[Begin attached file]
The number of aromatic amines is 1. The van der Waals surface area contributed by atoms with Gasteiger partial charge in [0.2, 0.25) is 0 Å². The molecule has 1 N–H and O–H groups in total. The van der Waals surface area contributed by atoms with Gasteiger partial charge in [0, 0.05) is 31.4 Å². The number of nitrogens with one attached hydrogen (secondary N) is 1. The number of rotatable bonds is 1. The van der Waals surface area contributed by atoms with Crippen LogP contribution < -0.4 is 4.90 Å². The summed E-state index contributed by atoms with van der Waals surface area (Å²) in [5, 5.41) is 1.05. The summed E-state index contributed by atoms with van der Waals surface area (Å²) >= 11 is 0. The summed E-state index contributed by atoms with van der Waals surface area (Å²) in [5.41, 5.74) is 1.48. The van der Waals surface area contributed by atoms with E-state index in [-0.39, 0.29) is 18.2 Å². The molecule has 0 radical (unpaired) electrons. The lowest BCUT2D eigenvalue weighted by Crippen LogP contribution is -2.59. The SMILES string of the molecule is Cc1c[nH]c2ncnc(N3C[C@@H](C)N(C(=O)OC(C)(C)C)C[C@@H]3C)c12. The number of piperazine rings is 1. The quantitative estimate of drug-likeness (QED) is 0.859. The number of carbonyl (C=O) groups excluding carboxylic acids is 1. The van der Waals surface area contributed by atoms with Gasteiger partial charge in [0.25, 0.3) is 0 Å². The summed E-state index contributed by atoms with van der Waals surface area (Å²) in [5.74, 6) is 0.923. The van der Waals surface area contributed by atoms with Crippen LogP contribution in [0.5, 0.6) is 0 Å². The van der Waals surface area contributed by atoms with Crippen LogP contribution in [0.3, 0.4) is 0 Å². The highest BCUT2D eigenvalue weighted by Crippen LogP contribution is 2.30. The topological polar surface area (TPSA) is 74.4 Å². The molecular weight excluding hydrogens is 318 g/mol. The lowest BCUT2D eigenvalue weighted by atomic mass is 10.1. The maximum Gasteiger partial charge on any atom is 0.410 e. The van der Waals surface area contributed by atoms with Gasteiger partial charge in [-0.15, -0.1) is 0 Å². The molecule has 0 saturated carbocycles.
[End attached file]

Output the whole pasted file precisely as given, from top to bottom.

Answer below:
The number of aromatic amines is 1. The van der Waals surface area contributed by atoms with Gasteiger partial charge in [0.2, 0.25) is 0 Å². The molecule has 1 N–H and O–H groups in total. The van der Waals surface area contributed by atoms with Gasteiger partial charge in [0, 0.05) is 31.4 Å². The number of nitrogens with one attached hydrogen (secondary N) is 1. The number of rotatable bonds is 1. The van der Waals surface area contributed by atoms with Crippen LogP contribution < -0.4 is 4.90 Å². The summed E-state index contributed by atoms with van der Waals surface area (Å²) in [5, 5.41) is 1.05. The summed E-state index contributed by atoms with van der Waals surface area (Å²) >= 11 is 0. The summed E-state index contributed by atoms with van der Waals surface area (Å²) in [5.41, 5.74) is 1.48. The van der Waals surface area contributed by atoms with E-state index in [-0.39, 0.29) is 18.2 Å². The molecule has 0 radical (unpaired) electrons. The lowest BCUT2D eigenvalue weighted by Crippen LogP contribution is -2.59. The SMILES string of the molecule is Cc1c[nH]c2ncnc(N3C[C@@H](C)N(C(=O)OC(C)(C)C)C[C@@H]3C)c12. The number of piperazine rings is 1. The quantitative estimate of drug-likeness (QED) is 0.859. The number of carbonyl (C=O) groups excluding carboxylic acids is 1. The van der Waals surface area contributed by atoms with Gasteiger partial charge in [0.25, 0.3) is 0 Å². The summed E-state index contributed by atoms with van der Waals surface area (Å²) in [5.74, 6) is 0.923. The van der Waals surface area contributed by atoms with Crippen LogP contribution in [0.5, 0.6) is 0 Å². The van der Waals surface area contributed by atoms with Crippen LogP contribution in [0.3, 0.4) is 0 Å². The highest BCUT2D eigenvalue weighted by Crippen LogP contribution is 2.30. The topological polar surface area (TPSA) is 74.4 Å². The molecular weight excluding hydrogens is 318 g/mol. The lowest BCUT2D eigenvalue weighted by atomic mass is 10.1. The maximum Gasteiger partial charge on any atom is 0.410 e. The van der Waals surface area contributed by atoms with Gasteiger partial charge in [-0.15, -0.1) is 0 Å². The molecule has 0 saturated carbocycles.